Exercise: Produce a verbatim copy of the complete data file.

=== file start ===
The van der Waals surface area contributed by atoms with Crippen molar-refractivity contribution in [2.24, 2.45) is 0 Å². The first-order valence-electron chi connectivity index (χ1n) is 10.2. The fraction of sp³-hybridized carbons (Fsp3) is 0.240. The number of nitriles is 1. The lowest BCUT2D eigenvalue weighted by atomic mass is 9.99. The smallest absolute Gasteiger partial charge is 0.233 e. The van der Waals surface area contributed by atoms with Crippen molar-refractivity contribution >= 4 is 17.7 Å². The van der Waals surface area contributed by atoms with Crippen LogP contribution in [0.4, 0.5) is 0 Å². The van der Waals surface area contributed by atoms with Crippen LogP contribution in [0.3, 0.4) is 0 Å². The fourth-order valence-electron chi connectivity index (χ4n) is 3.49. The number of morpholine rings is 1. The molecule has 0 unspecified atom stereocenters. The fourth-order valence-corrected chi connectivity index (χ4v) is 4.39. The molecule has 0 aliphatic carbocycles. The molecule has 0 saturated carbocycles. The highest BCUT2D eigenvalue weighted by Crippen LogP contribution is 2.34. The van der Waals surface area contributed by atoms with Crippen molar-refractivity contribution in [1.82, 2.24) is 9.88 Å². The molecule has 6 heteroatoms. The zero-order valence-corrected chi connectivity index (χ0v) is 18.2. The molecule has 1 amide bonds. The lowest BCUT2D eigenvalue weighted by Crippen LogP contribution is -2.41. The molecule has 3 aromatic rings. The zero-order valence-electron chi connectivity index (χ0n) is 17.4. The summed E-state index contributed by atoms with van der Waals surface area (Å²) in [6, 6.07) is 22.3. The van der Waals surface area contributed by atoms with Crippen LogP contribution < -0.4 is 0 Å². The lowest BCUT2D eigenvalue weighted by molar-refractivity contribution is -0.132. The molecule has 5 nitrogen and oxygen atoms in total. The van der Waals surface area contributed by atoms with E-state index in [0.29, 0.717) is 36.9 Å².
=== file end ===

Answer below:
The van der Waals surface area contributed by atoms with Crippen molar-refractivity contribution in [2.24, 2.45) is 0 Å². The first-order valence-electron chi connectivity index (χ1n) is 10.2. The fraction of sp³-hybridized carbons (Fsp3) is 0.240. The number of nitriles is 1. The lowest BCUT2D eigenvalue weighted by atomic mass is 9.99. The smallest absolute Gasteiger partial charge is 0.233 e. The van der Waals surface area contributed by atoms with Crippen molar-refractivity contribution >= 4 is 17.7 Å². The van der Waals surface area contributed by atoms with Crippen LogP contribution in [0.4, 0.5) is 0 Å². The van der Waals surface area contributed by atoms with Crippen LogP contribution in [0.3, 0.4) is 0 Å². The fourth-order valence-electron chi connectivity index (χ4n) is 3.49. The number of morpholine rings is 1. The molecule has 0 unspecified atom stereocenters. The fourth-order valence-corrected chi connectivity index (χ4v) is 4.39. The molecule has 0 aliphatic carbocycles. The molecule has 0 saturated carbocycles. The highest BCUT2D eigenvalue weighted by Crippen LogP contribution is 2.34. The van der Waals surface area contributed by atoms with Crippen molar-refractivity contribution in [1.82, 2.24) is 9.88 Å². The molecule has 6 heteroatoms. The zero-order valence-corrected chi connectivity index (χ0v) is 18.2. The molecule has 1 amide bonds. The lowest BCUT2D eigenvalue weighted by Crippen LogP contribution is -2.41. The molecule has 3 aromatic rings. The zero-order valence-electron chi connectivity index (χ0n) is 17.4. The summed E-state index contributed by atoms with van der Waals surface area (Å²) in [6, 6.07) is 22.3. The van der Waals surface area contributed by atoms with Crippen LogP contribution < -0.4 is 0 Å². The lowest BCUT2D eigenvalue weighted by molar-refractivity contribution is -0.132. The molecule has 5 nitrogen and oxygen atoms in total. The van der Waals surface area contributed by atoms with E-state index in [0.29, 0.717) is 36.9 Å².